3. MichaelBowman says:

    Ah, my fellow Republicans just love 'em a 'war'.  Even when it only exists in their mind.  It's hard to miss the irony that the current spokesman, Representative Sonnenberg, lives in a county that benefits each and every day from 'new energy': the Peetz Table Wind Farm.  Yes, that billion-dollar-plus wind project that exists because these 'terrorists 'went to the ballot in 2004 and created a statewide renewable energy standard.  An initiative that Sonnenberg opposed. 

    You really couldn't make this stuff up.


  4. Advocate says:

    I am hoping the Dems enjoy an infusion of spine in these last days of the session. So long as any bill that addresses the ability of local muncipalities to protect human health and the environment contains a provision that subjects its jurisdiction to "existing state statutes", it is a sham.And the Democrats..and the voters in Longmont, Lafayette, Boulder, Greeley, Fort Collins, Grand Junction..the list goes one..should take this opportuntity to let the people speak in the fall initiatives. Let us determine our own futures without the vultures of the oll and gas industry suck our state dry and then leave us the mess to clean up.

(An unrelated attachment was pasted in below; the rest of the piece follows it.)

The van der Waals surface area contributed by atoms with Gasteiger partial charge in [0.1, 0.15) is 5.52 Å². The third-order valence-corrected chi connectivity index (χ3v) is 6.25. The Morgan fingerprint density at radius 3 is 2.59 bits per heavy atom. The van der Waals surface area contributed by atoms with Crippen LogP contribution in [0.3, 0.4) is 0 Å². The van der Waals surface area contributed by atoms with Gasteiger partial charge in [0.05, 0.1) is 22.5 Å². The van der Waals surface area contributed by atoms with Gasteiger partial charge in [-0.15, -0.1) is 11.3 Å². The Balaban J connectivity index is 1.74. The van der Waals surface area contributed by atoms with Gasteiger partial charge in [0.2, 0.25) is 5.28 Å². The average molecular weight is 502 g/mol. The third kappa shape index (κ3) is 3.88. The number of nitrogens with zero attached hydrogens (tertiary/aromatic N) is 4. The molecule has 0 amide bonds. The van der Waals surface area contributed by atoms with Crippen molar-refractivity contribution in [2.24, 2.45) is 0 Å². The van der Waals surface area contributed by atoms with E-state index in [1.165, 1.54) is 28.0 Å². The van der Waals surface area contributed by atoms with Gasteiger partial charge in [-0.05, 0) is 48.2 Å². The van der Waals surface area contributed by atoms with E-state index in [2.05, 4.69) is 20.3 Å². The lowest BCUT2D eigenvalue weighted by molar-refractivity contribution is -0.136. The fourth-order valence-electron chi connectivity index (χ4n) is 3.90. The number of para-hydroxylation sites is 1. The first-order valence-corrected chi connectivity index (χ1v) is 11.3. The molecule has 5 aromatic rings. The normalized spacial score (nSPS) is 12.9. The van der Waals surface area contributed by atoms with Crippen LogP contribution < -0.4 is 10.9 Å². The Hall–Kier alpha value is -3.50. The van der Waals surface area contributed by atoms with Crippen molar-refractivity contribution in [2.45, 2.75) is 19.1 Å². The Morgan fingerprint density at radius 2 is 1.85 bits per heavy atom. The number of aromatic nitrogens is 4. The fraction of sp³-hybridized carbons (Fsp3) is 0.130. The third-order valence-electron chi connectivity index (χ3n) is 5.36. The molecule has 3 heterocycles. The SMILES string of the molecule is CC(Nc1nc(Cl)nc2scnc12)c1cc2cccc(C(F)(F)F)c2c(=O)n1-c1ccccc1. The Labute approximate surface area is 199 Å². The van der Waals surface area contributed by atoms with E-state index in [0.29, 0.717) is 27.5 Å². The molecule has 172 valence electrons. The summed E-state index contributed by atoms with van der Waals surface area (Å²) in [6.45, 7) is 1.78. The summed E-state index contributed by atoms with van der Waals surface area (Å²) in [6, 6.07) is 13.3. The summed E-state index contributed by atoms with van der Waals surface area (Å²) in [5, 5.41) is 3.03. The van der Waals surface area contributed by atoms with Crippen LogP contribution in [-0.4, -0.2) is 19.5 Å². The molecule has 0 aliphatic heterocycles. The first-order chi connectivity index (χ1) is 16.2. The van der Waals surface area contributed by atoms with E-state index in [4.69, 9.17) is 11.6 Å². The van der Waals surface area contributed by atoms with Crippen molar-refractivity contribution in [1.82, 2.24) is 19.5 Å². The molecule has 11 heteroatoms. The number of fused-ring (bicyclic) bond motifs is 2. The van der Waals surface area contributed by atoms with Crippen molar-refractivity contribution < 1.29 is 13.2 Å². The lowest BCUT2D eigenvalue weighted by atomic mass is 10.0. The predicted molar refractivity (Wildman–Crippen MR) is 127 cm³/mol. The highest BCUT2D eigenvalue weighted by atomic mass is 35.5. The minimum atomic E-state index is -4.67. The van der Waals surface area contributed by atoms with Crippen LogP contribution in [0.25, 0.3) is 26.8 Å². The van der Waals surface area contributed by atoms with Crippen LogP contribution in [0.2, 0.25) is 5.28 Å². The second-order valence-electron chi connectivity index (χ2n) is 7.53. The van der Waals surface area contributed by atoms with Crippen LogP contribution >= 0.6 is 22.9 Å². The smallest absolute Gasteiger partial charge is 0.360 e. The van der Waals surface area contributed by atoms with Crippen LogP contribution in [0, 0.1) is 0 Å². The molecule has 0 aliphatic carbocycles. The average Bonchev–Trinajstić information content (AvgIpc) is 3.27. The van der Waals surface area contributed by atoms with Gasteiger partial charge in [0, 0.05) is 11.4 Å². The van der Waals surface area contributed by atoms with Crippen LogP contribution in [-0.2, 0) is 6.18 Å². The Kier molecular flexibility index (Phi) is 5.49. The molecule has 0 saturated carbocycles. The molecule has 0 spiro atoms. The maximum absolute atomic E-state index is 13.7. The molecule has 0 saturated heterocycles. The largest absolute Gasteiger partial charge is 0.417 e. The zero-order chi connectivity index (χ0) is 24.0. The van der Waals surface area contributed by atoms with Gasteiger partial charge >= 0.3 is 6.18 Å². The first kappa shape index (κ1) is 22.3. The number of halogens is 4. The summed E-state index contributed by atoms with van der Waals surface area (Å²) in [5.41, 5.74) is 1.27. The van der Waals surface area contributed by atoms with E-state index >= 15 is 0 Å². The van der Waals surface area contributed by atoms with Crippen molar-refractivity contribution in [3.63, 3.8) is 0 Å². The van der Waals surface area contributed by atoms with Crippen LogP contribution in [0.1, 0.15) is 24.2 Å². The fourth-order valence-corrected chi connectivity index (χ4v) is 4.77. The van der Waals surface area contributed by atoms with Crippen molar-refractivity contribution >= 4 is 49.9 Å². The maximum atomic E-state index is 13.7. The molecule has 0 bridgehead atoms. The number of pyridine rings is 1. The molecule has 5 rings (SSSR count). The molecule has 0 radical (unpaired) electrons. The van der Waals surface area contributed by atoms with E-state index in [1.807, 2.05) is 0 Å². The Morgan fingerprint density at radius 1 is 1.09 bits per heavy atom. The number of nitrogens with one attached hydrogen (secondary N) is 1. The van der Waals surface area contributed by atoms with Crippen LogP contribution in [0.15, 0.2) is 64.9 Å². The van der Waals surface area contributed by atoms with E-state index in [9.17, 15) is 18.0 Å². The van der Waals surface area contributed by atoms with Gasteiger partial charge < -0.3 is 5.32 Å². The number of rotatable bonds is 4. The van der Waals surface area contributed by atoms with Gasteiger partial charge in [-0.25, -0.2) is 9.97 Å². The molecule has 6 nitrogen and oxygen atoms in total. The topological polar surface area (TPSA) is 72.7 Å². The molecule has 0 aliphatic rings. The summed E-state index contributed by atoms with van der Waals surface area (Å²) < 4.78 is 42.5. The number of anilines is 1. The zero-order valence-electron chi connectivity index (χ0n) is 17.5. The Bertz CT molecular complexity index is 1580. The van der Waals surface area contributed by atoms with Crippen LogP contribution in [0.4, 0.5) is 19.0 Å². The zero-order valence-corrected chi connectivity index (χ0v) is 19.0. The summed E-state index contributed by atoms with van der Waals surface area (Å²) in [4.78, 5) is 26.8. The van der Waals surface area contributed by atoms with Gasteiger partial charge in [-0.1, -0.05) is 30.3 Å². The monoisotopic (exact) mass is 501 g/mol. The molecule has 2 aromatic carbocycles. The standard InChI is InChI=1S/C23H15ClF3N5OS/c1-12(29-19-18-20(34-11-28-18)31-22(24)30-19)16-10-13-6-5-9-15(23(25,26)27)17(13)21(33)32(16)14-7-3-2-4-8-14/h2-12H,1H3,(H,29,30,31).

5. notaskinnycook says:

    If Democratic politicians spin this whole issue right, they might just have found the magic crowbar to separate suburbanites from the Rupublican Party. "Those people do not have your best interests at heart. It's all about the money for them and your kids health and safety be damned."

    • Andrew Carnegie says:

      How can they do that and run Hick as Gov?

      What you see is the Dem left going further left leaving the center behind.

      • Curmudgeon says:

        How? Easy. Because a reasonable Governor who's beholden to Oil & Gas is better than one who's beholden to racists, bigots, misogynists, chickenhawks, theocratic fascists, and Oil & Gas.  

        • Andrew Carnegie says:

          I think the perception will be the anti-fracker types (Polis, Udall), to borrow the expression, are too extreme for Colorado (Hick).

          Seems to me there is some fracking going on on the Colorado Dem team, which from my perspective is a good thing. Maybe the Green party will get some traction.

          • langelomisterioso says: